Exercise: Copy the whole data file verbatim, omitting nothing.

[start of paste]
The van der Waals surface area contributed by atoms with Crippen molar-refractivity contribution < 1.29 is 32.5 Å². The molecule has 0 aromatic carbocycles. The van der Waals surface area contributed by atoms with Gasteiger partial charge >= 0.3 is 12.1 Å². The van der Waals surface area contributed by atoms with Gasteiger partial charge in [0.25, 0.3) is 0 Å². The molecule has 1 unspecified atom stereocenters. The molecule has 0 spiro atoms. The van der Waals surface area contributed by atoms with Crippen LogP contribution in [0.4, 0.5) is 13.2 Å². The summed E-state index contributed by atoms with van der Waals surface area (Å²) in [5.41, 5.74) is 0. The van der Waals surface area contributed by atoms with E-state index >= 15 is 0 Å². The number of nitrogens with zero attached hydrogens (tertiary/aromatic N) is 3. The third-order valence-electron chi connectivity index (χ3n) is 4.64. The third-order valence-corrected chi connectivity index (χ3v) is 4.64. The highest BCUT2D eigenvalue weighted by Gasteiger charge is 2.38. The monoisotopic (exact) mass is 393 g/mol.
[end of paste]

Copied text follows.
The van der Waals surface area contributed by atoms with Crippen molar-refractivity contribution < 1.29 is 32.5 Å². The molecule has 0 aromatic carbocycles. The van der Waals surface area contributed by atoms with Gasteiger partial charge >= 0.3 is 12.1 Å². The van der Waals surface area contributed by atoms with Gasteiger partial charge in [0.25, 0.3) is 0 Å². The molecule has 1 unspecified atom stereocenters. The molecule has 0 spiro atoms. The van der Waals surface area contributed by atoms with Crippen LogP contribution in [0.4, 0.5) is 13.2 Å². The summed E-state index contributed by atoms with van der Waals surface area (Å²) in [5.41, 5.74) is 0. The van der Waals surface area contributed by atoms with E-state index >= 15 is 0 Å². The number of nitrogens with zero attached hydrogens (tertiary/aromatic N) is 3. The third-order valence-electron chi connectivity index (χ3n) is 4.64. The third-order valence-corrected chi connectivity index (χ3v) is 4.64. The highest BCUT2D eigenvalue weighted by Gasteiger charge is 2.38. The monoisotopic (exact) mass is 393 g/mol.